By revealing details of local wind and ice movement, the model can begin estimating the conditions when Franklin was in the region. The results take the form of likely drift patterns for the ice, along with the ships trapped in that ice. In this way, the model can tell today’s explorers where to look, giving probabilities about possible locations for the ships.
Such insight could help the work of Robert Grenier, chief underwater archaeologist at Parks Canada, who will be spending the next few years looking for these shipwrecks.
“As archaeologists, this sort of additional information is very interesting and valid,” says Grenier, noting that it will be combined with other evidence, including testimony from Inuit elders on traditional accounts of native people who sighted and possibly visited the abandoned ships before they disappeared.
None of these details offer up a precise point to search, notes Grenier, “but they are all clues we add together, like a detective.”
In addition, the archaeologist’s interests complement those of the climatologist, since any discovery would help validate the predictive power of Tremblay’s model, providing a definitive location for an object that was known to still be in the area in 1848.
“It’s a give-and-take thing,” says Grenier, “beneficial to both sides.”
Last summer marked the most recent attempt to pin down the final resting place of Erebus and Terror. A three-year project led by Grenier, marine archaeologists Ryan Harris and Jonathan Moore with the assistance of Inuit oral tradition specialist Louie Kamookak will combine ship-based sonar mapping with land-based searches for relics that might have been taken ashore by the crew or local native inhabitants, who may have found the vessels before they sank.
For Tremblay, this exercise amounts to more than solving a historic mystery and mapping climate patterns. He also thinks this work can help overcome a long-standing lack of Canadian support for research in the Arctic, which he says has lagged behind other nations, including many with no northern territory of their own.
And as Tremblay refines his computer model with field measurements taken from the buoys, he says that collecting this information is a way of physically demonstrating sovereignty over this part of the country. Few things could mark our presence in the Arctic more than using these findings and the related climate model to locate Erebus and Terror.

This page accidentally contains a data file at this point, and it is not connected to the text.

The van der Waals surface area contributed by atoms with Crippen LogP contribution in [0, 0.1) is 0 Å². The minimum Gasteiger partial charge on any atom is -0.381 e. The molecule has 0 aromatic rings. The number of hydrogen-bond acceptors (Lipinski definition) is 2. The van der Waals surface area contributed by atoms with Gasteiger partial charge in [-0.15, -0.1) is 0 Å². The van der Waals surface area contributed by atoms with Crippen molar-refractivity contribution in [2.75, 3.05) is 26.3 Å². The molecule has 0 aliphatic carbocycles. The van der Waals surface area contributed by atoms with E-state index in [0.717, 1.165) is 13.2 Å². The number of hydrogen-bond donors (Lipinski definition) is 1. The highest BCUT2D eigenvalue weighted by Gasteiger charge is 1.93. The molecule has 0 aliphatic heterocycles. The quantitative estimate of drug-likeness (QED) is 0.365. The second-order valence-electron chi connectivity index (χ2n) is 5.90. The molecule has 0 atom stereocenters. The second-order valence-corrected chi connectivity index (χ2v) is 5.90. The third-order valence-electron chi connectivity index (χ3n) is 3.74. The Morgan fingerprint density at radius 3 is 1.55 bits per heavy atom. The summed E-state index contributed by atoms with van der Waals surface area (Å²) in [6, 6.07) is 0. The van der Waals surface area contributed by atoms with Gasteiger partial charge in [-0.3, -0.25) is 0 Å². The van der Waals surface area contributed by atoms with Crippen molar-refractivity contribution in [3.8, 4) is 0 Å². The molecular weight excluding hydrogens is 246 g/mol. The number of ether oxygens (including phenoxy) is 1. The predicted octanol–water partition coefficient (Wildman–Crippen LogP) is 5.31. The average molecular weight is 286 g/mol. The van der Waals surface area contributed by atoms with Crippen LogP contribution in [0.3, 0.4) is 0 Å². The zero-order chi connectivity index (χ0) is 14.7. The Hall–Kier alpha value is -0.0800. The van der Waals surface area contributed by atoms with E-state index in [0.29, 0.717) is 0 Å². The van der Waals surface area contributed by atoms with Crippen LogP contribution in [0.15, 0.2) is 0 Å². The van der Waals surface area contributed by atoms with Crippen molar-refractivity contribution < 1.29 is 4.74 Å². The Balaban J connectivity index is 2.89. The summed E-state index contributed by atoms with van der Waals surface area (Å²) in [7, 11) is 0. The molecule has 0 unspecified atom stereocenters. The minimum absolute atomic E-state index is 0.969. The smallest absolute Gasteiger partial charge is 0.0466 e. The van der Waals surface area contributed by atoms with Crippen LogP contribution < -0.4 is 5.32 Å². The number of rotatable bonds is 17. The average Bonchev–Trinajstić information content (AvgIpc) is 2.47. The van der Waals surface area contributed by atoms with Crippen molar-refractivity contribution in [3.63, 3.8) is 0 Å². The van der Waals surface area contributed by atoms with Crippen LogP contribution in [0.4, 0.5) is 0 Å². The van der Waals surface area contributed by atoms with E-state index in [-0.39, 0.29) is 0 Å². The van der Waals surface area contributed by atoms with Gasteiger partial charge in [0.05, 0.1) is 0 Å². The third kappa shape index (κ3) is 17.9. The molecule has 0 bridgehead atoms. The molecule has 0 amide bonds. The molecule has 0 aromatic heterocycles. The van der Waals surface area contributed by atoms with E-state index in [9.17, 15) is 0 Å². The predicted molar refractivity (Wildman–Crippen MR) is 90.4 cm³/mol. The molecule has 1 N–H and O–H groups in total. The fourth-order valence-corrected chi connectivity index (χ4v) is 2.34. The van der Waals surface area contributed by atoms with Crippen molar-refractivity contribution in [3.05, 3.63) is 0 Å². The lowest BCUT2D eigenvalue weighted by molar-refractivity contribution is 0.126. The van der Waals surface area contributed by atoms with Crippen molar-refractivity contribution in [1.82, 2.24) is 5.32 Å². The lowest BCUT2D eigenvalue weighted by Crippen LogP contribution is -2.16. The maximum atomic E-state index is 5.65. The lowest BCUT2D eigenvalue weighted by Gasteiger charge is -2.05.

“What better way would you have to assert ownership of this land,” asks Tremblay, “than if you found those ships which are being looked for by so many people?”
British Royal Navy officer Sir John Franklin (1786-1847) led two successful Arctic expeditions that mapped more than half of what is now the northern Canadian coast. The third expedition, launched in 1845, was intended to complete this process and define the fabled Northwest Passage to the Orient. His two ships, Erebus and Terror, were well equipped for harsh Arctic conditions and were outfitted with three years’ worth of provisions, along with recent inventions such as steam engines and facilities for making fresh water.
Yet the expedition ended in disaster. More than two dozen subsequent expeditions throughout the rest of the 19th century looked for traces of the ships, eventually finding the gravesites of some of Franklin’s crewmen on King William Island, along with part of a logbook describing Franklin’s death of natural causes in 1847 and the subsequent abandonment of the icebound ships on April 22, 1848. But the vessels have never been found.
These 19th-century ships occupy an unrivalled place in the Canadian consciousness as emblems of the dire hazards posed by the Northwest Passage. Their status was reinforced a decade ago when the British government ceded ownership rights of these artifacts to Canada should they ever be found.
A Canadian Network of Centres of Excellence that brings together scientists and managers in the natural, human health and social sciences with their partners in Inuit organizations, northern communities, federal and provincial agencies and the private sector to study the impacts of climate change in the coastal Canadian Arctic.
The Nansen and Amundsen Basins Observational System and the Canadian Basin Observational System, a combined Russian, American and Canadian venture to provide detailed information about the movement and state of water in the Eurasian (NABOS) and Canadian (CABOS) basins of the Arctic Ocean.
An overview of a key course taught by Bruno Tremblay at McGill University.